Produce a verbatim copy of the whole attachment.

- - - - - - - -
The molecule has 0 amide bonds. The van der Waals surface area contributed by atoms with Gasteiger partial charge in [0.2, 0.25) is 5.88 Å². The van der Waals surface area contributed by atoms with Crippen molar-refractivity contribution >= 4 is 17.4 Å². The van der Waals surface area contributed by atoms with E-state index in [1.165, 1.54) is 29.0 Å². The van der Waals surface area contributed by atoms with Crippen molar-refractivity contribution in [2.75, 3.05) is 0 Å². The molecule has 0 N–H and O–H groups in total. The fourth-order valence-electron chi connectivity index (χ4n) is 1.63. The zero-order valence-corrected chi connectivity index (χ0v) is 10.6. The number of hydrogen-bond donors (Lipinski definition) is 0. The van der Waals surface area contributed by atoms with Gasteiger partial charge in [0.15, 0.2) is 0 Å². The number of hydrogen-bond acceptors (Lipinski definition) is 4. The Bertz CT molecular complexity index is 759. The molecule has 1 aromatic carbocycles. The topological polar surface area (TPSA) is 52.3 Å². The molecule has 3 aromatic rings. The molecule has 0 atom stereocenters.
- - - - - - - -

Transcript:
The molecule has 0 amide bonds. The van der Waals surface area contributed by atoms with Gasteiger partial charge in [0.2, 0.25) is 5.88 Å². The van der Waals surface area contributed by atoms with Crippen molar-refractivity contribution >= 4 is 17.4 Å². The van der Waals surface area contributed by atoms with E-state index in [1.165, 1.54) is 29.0 Å². The van der Waals surface area contributed by atoms with Crippen molar-refractivity contribution in [2.75, 3.05) is 0 Å². The molecule has 0 N–H and O–H groups in total. The fourth-order valence-electron chi connectivity index (χ4n) is 1.63. The zero-order valence-corrected chi connectivity index (χ0v) is 10.6. The number of hydrogen-bond donors (Lipinski definition) is 0. The van der Waals surface area contributed by atoms with Gasteiger partial charge in [0.15, 0.2) is 0 Å². The number of hydrogen-bond acceptors (Lipinski definition) is 4. The Bertz CT molecular complexity index is 759. The molecule has 1 aromatic carbocycles. The topological polar surface area (TPSA) is 52.3 Å². The molecule has 3 aromatic rings. The molecule has 0 atom stereocenters.